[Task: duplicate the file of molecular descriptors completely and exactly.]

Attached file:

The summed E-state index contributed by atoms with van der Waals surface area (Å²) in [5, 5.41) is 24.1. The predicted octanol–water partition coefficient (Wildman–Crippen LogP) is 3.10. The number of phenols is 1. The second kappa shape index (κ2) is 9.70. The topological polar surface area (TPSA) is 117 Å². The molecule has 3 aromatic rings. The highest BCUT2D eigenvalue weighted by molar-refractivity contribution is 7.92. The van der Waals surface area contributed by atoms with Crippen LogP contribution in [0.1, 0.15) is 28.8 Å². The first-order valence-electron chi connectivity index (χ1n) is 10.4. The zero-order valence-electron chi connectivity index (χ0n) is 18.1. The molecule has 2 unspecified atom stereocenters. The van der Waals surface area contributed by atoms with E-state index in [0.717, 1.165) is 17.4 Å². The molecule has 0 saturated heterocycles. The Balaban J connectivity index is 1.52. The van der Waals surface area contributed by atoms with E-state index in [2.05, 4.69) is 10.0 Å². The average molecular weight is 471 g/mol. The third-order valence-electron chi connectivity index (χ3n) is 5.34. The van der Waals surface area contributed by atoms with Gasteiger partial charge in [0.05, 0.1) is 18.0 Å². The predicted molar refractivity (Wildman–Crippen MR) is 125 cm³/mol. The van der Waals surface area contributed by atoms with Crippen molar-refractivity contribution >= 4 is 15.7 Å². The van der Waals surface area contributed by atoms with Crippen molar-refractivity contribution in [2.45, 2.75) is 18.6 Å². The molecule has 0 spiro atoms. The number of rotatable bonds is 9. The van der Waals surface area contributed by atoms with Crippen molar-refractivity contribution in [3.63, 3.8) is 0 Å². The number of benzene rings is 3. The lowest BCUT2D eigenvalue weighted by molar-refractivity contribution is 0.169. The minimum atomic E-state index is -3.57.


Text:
The summed E-state index contributed by atoms with van der Waals surface area (Å²) in [5, 5.41) is 24.1. The predicted octanol–water partition coefficient (Wildman–Crippen LogP) is 3.10. The number of phenols is 1. The second kappa shape index (κ2) is 9.70. The topological polar surface area (TPSA) is 117 Å². The molecule has 3 aromatic rings. The highest BCUT2D eigenvalue weighted by molar-refractivity contribution is 7.92. The van der Waals surface area contributed by atoms with Crippen LogP contribution in [0.1, 0.15) is 28.8 Å². The first-order valence-electron chi connectivity index (χ1n) is 10.4. The zero-order valence-electron chi connectivity index (χ0n) is 18.1. The molecule has 2 unspecified atom stereocenters. The van der Waals surface area contributed by atoms with E-state index in [0.717, 1.165) is 17.4 Å². The molecule has 0 saturated heterocycles. The Balaban J connectivity index is 1.52. The van der Waals surface area contributed by atoms with E-state index in [2.05, 4.69) is 10.0 Å². The average molecular weight is 471 g/mol. The third-order valence-electron chi connectivity index (χ3n) is 5.34. The van der Waals surface area contributed by atoms with Gasteiger partial charge in [0.05, 0.1) is 18.0 Å². The predicted molar refractivity (Wildman–Crippen MR) is 125 cm³/mol. The van der Waals surface area contributed by atoms with Crippen molar-refractivity contribution >= 4 is 15.7 Å². The van der Waals surface area contributed by atoms with Crippen molar-refractivity contribution in [2.45, 2.75) is 18.6 Å². The molecule has 0 spiro atoms. The number of rotatable bonds is 9. The van der Waals surface area contributed by atoms with Crippen molar-refractivity contribution in [3.63, 3.8) is 0 Å². The number of benzene rings is 3. The lowest BCUT2D eigenvalue weighted by molar-refractivity contribution is 0.169. The minimum atomic E-state index is -3.57.